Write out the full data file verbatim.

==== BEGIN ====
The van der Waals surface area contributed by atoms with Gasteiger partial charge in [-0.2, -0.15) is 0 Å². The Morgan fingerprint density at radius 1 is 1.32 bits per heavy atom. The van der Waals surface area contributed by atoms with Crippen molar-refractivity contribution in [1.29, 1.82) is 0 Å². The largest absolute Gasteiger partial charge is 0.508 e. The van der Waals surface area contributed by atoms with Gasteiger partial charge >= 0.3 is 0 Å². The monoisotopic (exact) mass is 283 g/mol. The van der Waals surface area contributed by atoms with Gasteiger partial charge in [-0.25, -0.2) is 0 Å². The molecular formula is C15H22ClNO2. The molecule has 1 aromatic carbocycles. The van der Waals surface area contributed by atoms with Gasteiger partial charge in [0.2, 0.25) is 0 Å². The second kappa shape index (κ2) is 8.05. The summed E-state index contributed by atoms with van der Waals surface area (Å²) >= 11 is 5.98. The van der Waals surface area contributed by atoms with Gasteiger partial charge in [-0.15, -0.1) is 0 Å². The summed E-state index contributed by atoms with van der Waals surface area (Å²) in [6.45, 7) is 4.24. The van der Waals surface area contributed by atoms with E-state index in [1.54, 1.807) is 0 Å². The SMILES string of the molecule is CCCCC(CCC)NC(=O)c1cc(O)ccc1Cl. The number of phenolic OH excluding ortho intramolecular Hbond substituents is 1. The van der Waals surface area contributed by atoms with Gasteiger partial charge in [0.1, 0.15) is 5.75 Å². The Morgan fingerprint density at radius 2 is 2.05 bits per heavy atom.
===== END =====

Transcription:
The van der Waals surface area contributed by atoms with Gasteiger partial charge in [-0.2, -0.15) is 0 Å². The Morgan fingerprint density at radius 1 is 1.32 bits per heavy atom. The van der Waals surface area contributed by atoms with Crippen molar-refractivity contribution in [1.29, 1.82) is 0 Å². The largest absolute Gasteiger partial charge is 0.508 e. The van der Waals surface area contributed by atoms with Gasteiger partial charge >= 0.3 is 0 Å². The monoisotopic (exact) mass is 283 g/mol. The van der Waals surface area contributed by atoms with Gasteiger partial charge in [-0.25, -0.2) is 0 Å². The molecular formula is C15H22ClNO2. The molecule has 1 aromatic carbocycles. The van der Waals surface area contributed by atoms with Gasteiger partial charge in [0.2, 0.25) is 0 Å². The second kappa shape index (κ2) is 8.05. The summed E-state index contributed by atoms with van der Waals surface area (Å²) >= 11 is 5.98. The van der Waals surface area contributed by atoms with Gasteiger partial charge in [-0.15, -0.1) is 0 Å². The summed E-state index contributed by atoms with van der Waals surface area (Å²) in [6.45, 7) is 4.24. The van der Waals surface area contributed by atoms with E-state index in [1.54, 1.807) is 0 Å². The SMILES string of the molecule is CCCCC(CCC)NC(=O)c1cc(O)ccc1Cl. The number of phenolic OH excluding ortho intramolecular Hbond substituents is 1. The van der Waals surface area contributed by atoms with Gasteiger partial charge in [0.1, 0.15) is 5.75 Å². The Morgan fingerprint density at radius 2 is 2.05 bits per heavy atom.